Supreme Court: Suspects Must Explicitly Invoke Miranda Rights
The Supreme Court ruled today that mere silence in response to police questioning is not sufficient to constitute an invocation of a suspect’s Miranda rights:
WASHINGTON (AP) — The Supreme Court ruled Tuesday that suspects must explicitly tell police they want to be silent to invoke Miranda protections during criminal interrogations, a decision one dissenting justice said turns defendants’ rights ”upside down.”
A right to remain silent and a right to a lawyer are the first of the Miranda rights warnings, which police recite to suspects during arrests and interrogations. But the justices said in a 5-4 decision that suspects must tell police they are going to remain silent to stop an interrogation, just as they must tell police that they want a lawyer.
The ruling comes in a case where a suspect, Van Chester Thompkins, remained mostly silent for a three-hour police interrogation before implicating himself in a Jan. 10, 2000, murder in Southfield, Mich. He appealed his conviction, saying that he invoked his Miranda right to remain silent by remaining silent.
But Justice Anthony Kennedy, writing the decision for the court’s conservatives, said that wasn’t enough.
”Thompkins did not say that he wanted to remain silent or that he did not want to talk to police,” Kennedy said. ”Had he made either of these simple, unambiguous statements, he would have invoked his ‘right to cut off questioning.’ Here he did neither, so he did not invoke his right to remain silent.”
Justice Sonia Sotomayor, the court’s newest member, wrote a strongly worded dissent for the court’s liberals, saying the majority’s decision ”turns Miranda upside down.”
”Criminal suspects must now unambiguously invoke their right to remain silent — which counterintuitively, requires them to speak,” she said. ”At the same time, suspects will be legally presumed to have waived their rights even if they have given no clear expression of their intent to do so. Those results, in my view, find no basis in Miranda or our subsequent cases and are inconsistent with the fair-trial principles on which those precedents are grounded.”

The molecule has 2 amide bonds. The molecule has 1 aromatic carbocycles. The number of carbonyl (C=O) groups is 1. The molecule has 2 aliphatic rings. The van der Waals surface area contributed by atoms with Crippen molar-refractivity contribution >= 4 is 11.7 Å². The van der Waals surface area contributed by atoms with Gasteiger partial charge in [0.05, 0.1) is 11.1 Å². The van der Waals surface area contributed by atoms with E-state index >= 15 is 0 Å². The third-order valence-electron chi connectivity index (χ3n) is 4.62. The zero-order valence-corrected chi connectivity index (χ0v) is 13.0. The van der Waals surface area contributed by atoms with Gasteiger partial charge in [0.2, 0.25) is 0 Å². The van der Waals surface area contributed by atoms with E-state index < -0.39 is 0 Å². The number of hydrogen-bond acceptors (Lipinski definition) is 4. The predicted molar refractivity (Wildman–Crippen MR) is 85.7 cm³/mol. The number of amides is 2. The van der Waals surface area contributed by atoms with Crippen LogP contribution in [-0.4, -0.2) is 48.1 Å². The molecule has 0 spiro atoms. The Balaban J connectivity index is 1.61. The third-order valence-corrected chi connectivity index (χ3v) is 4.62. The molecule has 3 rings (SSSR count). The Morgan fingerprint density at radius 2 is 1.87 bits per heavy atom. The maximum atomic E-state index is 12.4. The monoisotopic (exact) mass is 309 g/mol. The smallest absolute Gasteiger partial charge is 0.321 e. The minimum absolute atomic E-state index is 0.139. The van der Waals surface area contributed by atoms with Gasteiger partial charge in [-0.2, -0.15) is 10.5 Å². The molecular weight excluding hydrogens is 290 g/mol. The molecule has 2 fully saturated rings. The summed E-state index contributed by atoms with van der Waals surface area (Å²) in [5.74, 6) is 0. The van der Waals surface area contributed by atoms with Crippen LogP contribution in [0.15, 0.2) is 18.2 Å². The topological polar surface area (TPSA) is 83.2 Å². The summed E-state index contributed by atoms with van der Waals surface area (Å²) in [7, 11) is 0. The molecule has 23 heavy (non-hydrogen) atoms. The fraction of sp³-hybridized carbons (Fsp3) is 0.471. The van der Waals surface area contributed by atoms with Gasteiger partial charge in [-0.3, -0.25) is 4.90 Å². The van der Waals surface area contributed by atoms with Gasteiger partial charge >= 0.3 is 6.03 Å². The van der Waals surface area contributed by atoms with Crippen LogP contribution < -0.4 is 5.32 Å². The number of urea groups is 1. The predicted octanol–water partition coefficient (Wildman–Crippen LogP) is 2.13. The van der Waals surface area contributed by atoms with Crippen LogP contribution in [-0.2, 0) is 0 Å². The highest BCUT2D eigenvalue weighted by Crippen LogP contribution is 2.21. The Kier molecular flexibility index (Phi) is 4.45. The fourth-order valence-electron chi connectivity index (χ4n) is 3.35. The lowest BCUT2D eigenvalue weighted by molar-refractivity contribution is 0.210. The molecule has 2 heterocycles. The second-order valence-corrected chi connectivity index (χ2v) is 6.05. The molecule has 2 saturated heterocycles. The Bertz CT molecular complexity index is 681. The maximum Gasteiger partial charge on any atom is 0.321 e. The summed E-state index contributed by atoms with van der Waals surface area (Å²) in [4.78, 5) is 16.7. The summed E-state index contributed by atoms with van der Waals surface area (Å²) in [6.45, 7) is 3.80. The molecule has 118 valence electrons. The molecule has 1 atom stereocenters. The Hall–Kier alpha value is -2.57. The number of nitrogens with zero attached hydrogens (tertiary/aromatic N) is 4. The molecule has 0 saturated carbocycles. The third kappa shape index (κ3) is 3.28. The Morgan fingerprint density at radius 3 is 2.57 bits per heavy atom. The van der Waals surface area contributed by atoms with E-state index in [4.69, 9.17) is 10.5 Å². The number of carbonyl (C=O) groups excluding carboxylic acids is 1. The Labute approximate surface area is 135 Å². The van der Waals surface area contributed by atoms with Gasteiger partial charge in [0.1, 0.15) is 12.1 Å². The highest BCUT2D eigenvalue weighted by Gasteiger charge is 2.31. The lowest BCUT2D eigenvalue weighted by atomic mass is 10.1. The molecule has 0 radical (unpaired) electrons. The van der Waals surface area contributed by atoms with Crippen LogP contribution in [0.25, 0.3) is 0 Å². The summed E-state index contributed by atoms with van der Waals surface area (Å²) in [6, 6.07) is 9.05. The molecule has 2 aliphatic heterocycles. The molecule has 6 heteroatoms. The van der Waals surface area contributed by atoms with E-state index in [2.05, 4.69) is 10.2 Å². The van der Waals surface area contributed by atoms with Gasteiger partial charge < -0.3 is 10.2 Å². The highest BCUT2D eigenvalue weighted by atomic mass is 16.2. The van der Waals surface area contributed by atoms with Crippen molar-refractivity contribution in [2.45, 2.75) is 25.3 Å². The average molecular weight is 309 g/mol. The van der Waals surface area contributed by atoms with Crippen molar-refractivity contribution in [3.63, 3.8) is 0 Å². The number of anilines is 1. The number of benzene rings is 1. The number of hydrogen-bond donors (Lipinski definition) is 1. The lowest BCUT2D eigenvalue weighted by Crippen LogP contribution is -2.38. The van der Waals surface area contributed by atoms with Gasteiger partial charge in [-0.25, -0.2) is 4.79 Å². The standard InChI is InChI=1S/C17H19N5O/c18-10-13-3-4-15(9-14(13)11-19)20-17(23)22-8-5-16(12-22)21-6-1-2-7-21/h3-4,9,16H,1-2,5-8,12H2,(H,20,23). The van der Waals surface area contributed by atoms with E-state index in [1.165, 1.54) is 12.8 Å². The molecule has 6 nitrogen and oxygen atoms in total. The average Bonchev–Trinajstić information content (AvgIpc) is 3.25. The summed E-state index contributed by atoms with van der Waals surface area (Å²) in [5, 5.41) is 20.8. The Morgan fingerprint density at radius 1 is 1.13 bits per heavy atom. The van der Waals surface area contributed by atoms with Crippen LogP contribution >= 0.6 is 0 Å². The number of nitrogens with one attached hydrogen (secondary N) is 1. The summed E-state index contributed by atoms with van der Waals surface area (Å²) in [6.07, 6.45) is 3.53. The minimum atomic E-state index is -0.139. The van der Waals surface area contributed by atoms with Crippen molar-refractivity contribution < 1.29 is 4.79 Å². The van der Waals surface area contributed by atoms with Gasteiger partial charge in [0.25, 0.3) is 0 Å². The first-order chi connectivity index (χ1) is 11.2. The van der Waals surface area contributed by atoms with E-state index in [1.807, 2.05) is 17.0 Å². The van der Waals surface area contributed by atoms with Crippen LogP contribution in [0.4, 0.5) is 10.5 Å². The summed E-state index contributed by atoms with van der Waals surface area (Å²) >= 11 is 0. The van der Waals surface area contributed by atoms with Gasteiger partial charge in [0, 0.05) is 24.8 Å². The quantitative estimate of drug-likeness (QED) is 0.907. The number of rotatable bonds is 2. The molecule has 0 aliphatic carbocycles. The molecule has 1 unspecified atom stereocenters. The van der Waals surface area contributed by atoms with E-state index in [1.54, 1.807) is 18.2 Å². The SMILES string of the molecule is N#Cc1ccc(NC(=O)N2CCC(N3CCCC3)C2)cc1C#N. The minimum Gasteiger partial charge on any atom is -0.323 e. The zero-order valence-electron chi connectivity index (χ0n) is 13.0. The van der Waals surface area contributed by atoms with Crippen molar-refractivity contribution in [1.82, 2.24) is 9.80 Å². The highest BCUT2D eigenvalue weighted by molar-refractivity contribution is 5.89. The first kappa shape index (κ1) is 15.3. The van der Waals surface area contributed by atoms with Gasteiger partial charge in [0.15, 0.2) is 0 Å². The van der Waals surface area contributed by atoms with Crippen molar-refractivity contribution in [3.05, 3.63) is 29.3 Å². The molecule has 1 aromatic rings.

Of course, Miranda v. Arizona itself is extra-constitutional in some sense in that there is nothing in the Fifth Amendment that requires police to give warnings of any kind to suspects and much of the case law since Miranda was decided in 1966 has involved pairing back some of the more radical interpretations of the Court’s decision, which were seen as interfering too deeply into the ability of police to investigate crimes. The main purpose of the Miranda warning, in fact, can be seen as actually aiding police in that it ensures that confessions obtained in compliance with the law won’t be thrown out on a technicality.
Which is why I think the decision today makes sense. Merely staying silent without specifically saying “I won’t talk” or “I want a lawyer” (after having been read the Miranda warning, which occurred in this case) could mean a number of things from a suspect who thinks he can beat the police interrogator to one who wants to delay the inevitable as long as possible. Requiring police to assume that it always means that the suspect wants to invoke their Constitutional rights seems to me to be an undue hinderence on law enforcement.
As Lyle Denniston says:
The one theme underlying both parts of the opinion for the majority was that the detectives here had given Thompkins his Miranda rights, and had validly determined that he understood them. After that, the Court made clear, the way the interrogation went — or stopped — depended upon choices that Thompkins had available to him. Failing to explicitly invoke his right to silence, and given it up by briefly confessing, Thompkins opted to give evidence against himself, according to the ruling.
The other side of the coin, of course, is the fact that the Miranda Warning has become such a pervasive part of the culture over the past 40 years or so thanks to police and legal dramas on television and the movies, that one wonders if there really are all that many people who don’t know that they have a right to be quiet and ask for a lawyer when the police start questioning them. That’s not an argument for overturning Miranda, because I think the mandated warning still serves a useful purpose for suspects, police, and the court system, but it does argue strongly that relaxing the requirement a little bit won’t lead to the disaster that some civil liberties advocates might fear.
Majority and dissenting opinions can be found here.